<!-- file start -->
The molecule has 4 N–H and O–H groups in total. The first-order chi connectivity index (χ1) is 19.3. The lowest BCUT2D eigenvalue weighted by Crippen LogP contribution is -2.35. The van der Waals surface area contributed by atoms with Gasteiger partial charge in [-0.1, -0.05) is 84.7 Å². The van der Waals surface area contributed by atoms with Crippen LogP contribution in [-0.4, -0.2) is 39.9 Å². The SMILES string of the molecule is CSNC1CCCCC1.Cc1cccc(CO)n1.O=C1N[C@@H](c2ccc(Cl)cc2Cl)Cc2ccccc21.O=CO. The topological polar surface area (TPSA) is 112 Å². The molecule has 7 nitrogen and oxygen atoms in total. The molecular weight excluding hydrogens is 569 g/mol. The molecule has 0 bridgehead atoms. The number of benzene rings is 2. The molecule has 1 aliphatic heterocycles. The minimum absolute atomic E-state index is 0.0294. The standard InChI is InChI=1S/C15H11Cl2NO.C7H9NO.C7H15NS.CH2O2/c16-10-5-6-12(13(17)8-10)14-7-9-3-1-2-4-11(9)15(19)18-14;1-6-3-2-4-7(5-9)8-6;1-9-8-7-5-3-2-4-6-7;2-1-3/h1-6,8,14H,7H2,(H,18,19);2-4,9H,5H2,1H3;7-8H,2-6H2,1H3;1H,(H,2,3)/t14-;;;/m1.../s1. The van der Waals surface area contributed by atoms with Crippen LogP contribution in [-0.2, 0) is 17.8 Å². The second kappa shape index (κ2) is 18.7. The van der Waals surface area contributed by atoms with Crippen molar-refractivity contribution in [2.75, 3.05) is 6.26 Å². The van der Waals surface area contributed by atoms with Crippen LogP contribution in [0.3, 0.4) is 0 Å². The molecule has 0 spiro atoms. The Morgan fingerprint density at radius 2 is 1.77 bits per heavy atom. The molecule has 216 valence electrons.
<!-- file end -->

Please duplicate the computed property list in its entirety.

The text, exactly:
The molecule has 4 N–H and O–H groups in total. The first-order chi connectivity index (χ1) is 19.3. The lowest BCUT2D eigenvalue weighted by Crippen LogP contribution is -2.35. The van der Waals surface area contributed by atoms with Gasteiger partial charge in [-0.1, -0.05) is 84.7 Å². The van der Waals surface area contributed by atoms with Crippen LogP contribution in [-0.4, -0.2) is 39.9 Å². The SMILES string of the molecule is CSNC1CCCCC1.Cc1cccc(CO)n1.O=C1N[C@@H](c2ccc(Cl)cc2Cl)Cc2ccccc21.O=CO. The topological polar surface area (TPSA) is 112 Å². The molecule has 7 nitrogen and oxygen atoms in total. The molecular weight excluding hydrogens is 569 g/mol. The molecule has 0 bridgehead atoms. The number of benzene rings is 2. The molecule has 1 aliphatic heterocycles. The minimum absolute atomic E-state index is 0.0294. The standard InChI is InChI=1S/C15H11Cl2NO.C7H9NO.C7H15NS.CH2O2/c16-10-5-6-12(13(17)8-10)14-7-9-3-1-2-4-11(9)15(19)18-14;1-6-3-2-4-7(5-9)8-6;1-9-8-7-5-3-2-4-6-7;2-1-3/h1-6,8,14H,7H2,(H,18,19);2-4,9H,5H2,1H3;7-8H,2-6H2,1H3;1H,(H,2,3)/t14-;;;/m1.../s1. The van der Waals surface area contributed by atoms with Crippen LogP contribution in [-0.2, 0) is 17.8 Å². The second kappa shape index (κ2) is 18.7. The van der Waals surface area contributed by atoms with Crippen molar-refractivity contribution in [2.75, 3.05) is 6.26 Å². The van der Waals surface area contributed by atoms with Crippen LogP contribution in [0.3, 0.4) is 0 Å². The molecule has 0 spiro atoms. The Morgan fingerprint density at radius 2 is 1.77 bits per heavy atom. The molecule has 216 valence electrons.